Here’s an example of what happens when you really don’t understand how your narrowboat works.
Essential boating equipment – Here’s a low cost item which has paid for itself over and over again.
Whilton marina boat sales – Sometimes things aren’t what they appear to be. This alleged fact about the boat sales at Whilton has come to me from several different sources.
Where can you find residential moorings? Here’s a great place to start
Getting rid of unwelcome visitors – Geese used to regularly disturb a peaceful night’s sleep where I moor. Not any more. Here’s my solution
Know your narrowboat costs – Detailed costs for my own boat for February 2013
Half a dozen boaters now have access to their own blog section on the site. You can too. Here’s how.
James’ upgrade – Adding solar panels and replacing carpets with oak effect laminate flooring
Stove fuel test – What works best; coal, wood, briquettes or something else entirely – Here’s my own take on a Waterways World test
Essential stove maintenance – Here’s what you need to do to make sure that your stove always performs well.
Internet connectivity – I use the internet four or more hours every day. This is the setup I have on my boat to make sure that I’m always connected.
Detailed running costs for my own boat for January 2013
The real cost of going cheap. An in depth look at the cost of my 36 year old boat, and how much I spent (and still need to spend) before it will be a comfortable full time cruising boat.
Case Studies – I put together 21 of the best case studies and analysed and summarised the data in this low cost guide. If you want ton save yourself hundreds of hours of research and costly mistakes, you need to read this guide.
Case Study – Mike’s circumstances are similar to my own. He moved onto his boat after a failed marriage. He’s upgraded from a 27? GRP cruiser to a 50? narrowboat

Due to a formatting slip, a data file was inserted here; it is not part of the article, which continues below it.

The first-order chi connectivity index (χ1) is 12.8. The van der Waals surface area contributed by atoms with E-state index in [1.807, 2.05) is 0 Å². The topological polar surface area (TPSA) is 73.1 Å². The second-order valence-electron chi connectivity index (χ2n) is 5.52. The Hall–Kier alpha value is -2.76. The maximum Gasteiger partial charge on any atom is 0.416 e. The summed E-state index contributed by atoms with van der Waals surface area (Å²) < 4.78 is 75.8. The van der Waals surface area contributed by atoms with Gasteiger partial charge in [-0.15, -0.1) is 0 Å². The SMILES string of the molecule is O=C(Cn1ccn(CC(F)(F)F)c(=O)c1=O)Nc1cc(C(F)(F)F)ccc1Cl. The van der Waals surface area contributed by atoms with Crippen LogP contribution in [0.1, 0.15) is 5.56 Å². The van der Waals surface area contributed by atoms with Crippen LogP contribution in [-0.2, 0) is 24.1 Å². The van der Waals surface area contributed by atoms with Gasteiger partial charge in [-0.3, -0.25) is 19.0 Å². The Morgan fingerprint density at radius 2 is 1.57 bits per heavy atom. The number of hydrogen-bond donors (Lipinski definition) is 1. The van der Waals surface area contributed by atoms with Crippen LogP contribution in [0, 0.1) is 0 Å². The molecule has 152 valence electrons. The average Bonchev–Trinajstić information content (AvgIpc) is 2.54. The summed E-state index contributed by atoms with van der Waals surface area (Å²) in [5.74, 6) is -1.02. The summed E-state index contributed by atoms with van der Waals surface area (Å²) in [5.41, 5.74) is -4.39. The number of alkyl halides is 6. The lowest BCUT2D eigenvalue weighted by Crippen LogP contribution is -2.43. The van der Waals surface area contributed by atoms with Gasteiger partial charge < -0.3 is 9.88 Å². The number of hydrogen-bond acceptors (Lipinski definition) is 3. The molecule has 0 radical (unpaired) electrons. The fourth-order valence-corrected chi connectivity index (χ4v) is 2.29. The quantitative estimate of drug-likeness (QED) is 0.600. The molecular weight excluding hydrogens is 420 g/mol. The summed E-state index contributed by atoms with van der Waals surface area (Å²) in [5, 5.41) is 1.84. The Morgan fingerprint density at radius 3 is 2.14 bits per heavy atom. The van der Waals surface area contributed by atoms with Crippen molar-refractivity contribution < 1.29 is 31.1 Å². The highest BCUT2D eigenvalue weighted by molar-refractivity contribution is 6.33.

Narrowboat electrics part 2 – The concluding article from Tim Davis
I asked newsletter subscribers to send me detailed breakdowns of their bricks and mortar expenses so I could compare them with the cost of running a narrowboat. Quite a few subscribers obliged. I added the breakdowns to my narrowboat costs guide and the budgeting application.
Understanding narrowboat electrics – Another excellent article from Tim Davis
Satellite television for narrowboats – Information from a system installer
Low cost narrowboat ownership – A low cost solution to the problem of funding your first narrowboat
Solar power – All you need to know about installing solar panels on your boat. Written by the inland waterways most popular solar system installer
Case Study – Mr. Solar Panel Tim Davis writes about life on board his own narrowboat
First tests and reviews of the budgeting application
The best aerial for a narrowboat television
The first release of the new spreadsheet based narrowboat budgeting application
An unscheduled dip in the marina prompted me to write about safety on the waterways
Living on a narrowboat – Through the eyes of a young lady who would clearly prefer to be somewhere else
I started to develop the narrowboat budgeting software. This newsletter detailed the concept and the progress to date
Practical flooring for narrowboat dogs
Case study – Mike and Mags use a double redundancy payment to pay for their new floating home
The best tip for a wannabe narrowboat owner – Advice from existing boat owners
I published my guide Living on a Narrowboat: The REAL Cost of a Life Afloat. When this newsletter was published it was only available as a Kindle edition. Now it’s available in both Kindle and PDF format and is bundled with Narrowbudget, the site’s bespoke narrowboat budgeting application.
VAT on narrowboat sales
Dealing with pests on a narrowboat – spiders and swans
Posh boats – My personal favourite: S.M. Hudson
Repeat prescriptions, diesel heating systems and solar panels
Survey – Do you want a forum on the site? (You already know the answer to that!)
How to clean your stove glass – One of the real pleasures of a living fire is watching the flames on a cold winter’s eve. Here’s what you need to do to ensure you can actually see the fire.
Smoking on board – An alternative to smelly smoke